In which a group of graying eternal amateurs discuss their passions, interests and obsessions, among them: movies, art, politics, evolutionary biology, taxes, writing, computers, these kids these days, and lousy educations.

E-Mail Donald
Demographer, recovering sociologist, and arts buff

E-Mail Fenster
College administrator and arts buff

E-Mail Francis
Architectural historian and arts buff

E-Mail Friedrich
Entrepreneur and arts buff
E-Mail Michael
Media flunky and arts buff

We assume it's OK to quote emailers by name.

Try Advanced Search

  1. An Announcement
  2. What Salinger Read
  3. A Disappearing Book Genre
  4. Recession Snows Tahoe Under
  5. Forever Young
  6. Opening Soon: Psychic
  7. Bye-Bye LA
  8. Mighty Kingdom Far, Far Away
  9. The Harder They Fall
  10. Maazel Tov

Sasha Castel
AC Douglas
Out of Lascaux
The Ambler
Modern Art Notes
Cranky Professor
Mike Snider on Poetry
Silliman on Poetry
Felix Salmon
Polly Frost
Polly and Ray's Forum
Stumbling Tongue
Brian's Culture Blog
Banana Oil
Scourge of Modernism
Visible Darkness
Thomas Hobbs
Blog Lodge
Leibman Theory
Goliard Dream
Third Level Digression
Here Inside
My Stupid Dog
W.J. Duquette

Politics, Education, and Economics Blogs
Andrew Sullivan
The Corner at National Review
Steve Sailer
Joanne Jacobs
Natalie Solent
A Libertarian Parent in the Countryside
Rational Parenting
Colby Cosh
View from the Right
Pejman Pundit
God of the Machine
One Good Turn
Liberty Log
Daily Pundit
Catallaxy Files
Greatest Jeneration
Glenn Frazier
Jane Galt
Jim Miller
Limbic Nutrition
Innocents Abroad
Chicago Boyz
James Lileks
Cybrarian at Large
Hello Bloggy!
Setting the World to Rights
Travelling Shoes

Redwood Dragon
The Invisible Hand
Daze Reader
Lynn Sislo
The Fat Guy
Jon Walz


Our Last 50 Referrers

« A Disappearing Book Genre | Main | An Announcement »

January 28, 2010

What Salinger Read

Donald Pittenger writes:

Dear Blowhards --

As many readers know by now, author J.D. Salinger died yesterday.

And many readers have read Salinger. Even not-so-lit me read "The Catcher in the Rye" when I was too young to really understand all the East Coast stuff it inhabited.

Speaking of reading preferences, what were Salinger's?

Roger L. Simon comes to the rescue with this anecdote. Key passage:

My encounters with Salinger happened when I was a Dartmouth student (1964). The already reclusive Salinger would appear on the campus occasionally, usually to make a stop at the Dartmouth Bookstore to stock up on books. (He lived some twenty miles off in the town of Cornish, N. H.)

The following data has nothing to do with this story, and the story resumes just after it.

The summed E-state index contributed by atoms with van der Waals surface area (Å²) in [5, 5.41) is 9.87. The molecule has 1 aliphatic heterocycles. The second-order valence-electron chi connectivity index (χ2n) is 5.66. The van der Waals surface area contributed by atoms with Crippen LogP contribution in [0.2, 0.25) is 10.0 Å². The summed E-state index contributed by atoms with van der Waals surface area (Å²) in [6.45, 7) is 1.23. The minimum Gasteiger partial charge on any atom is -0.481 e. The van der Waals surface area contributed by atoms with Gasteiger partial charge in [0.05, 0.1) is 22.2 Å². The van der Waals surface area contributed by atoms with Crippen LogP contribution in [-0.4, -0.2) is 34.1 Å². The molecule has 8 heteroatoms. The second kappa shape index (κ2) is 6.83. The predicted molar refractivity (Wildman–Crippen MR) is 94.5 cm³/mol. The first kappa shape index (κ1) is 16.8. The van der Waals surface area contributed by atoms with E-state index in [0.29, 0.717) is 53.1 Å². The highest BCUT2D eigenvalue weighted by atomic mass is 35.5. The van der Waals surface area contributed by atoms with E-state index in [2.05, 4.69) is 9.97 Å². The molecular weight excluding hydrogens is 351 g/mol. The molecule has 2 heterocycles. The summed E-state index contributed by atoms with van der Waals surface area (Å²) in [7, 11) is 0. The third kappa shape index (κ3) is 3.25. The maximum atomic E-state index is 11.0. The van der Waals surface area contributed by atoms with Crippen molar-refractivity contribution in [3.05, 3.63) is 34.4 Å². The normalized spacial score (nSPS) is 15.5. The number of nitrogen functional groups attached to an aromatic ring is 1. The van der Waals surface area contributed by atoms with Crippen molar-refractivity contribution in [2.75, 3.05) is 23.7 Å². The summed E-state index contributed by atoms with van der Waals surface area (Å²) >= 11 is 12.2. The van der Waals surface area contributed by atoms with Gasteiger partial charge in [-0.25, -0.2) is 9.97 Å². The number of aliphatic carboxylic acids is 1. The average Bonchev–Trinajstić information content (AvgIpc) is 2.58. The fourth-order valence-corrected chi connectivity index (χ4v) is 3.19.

When he was around, word would go out to the artier types at the college and we would slip over to the bookstore and, well, stalk the famous writer, I guess you could say. By then he had published Franny and Zooey, among other works, which we greatly admired. But many of us were puzzled that the majority of his purchases were mere mystery paperbacks – Dorothy Sayers was one of his favorites. Undergraduate snobs, we had expected Dostoevsky or Camus.

This deserves further comment, but I'm not equipped to deliver. Are you there, Michael Blowhard? Anyone?



posted by Donald at January 28, 2010


Why is it so surprising? I always assumed that if you loved writing, then you loved reading, and loving reading means reading what you take pleasure in. I love the heavy stuff, but if one was to go through my Barnes and Noble purchase ratio, the bulk of it would be science fiction and graphic novels. In other words Neal Stephenson is as important a writer to me as Dostoevsky.

Posted by: Spike Gomes on January 29, 2010 12:44 AM

"Undergraduate snobs, we had expected Dostoevsky or Camus." Perhaps he didn't enjoy reading in Russian or French. (Surely no snob would imagine reading those chaps in translation?)

Posted by: dearieme on January 29, 2010 1:29 PM

And another thing. Dorothy Sayer is good fun if you enjoy seeing an author falling in love with a character that she created.

Posted by: dearieme on January 29, 2010 1:30 PM

Post a comment

Email Address:



Remember your info?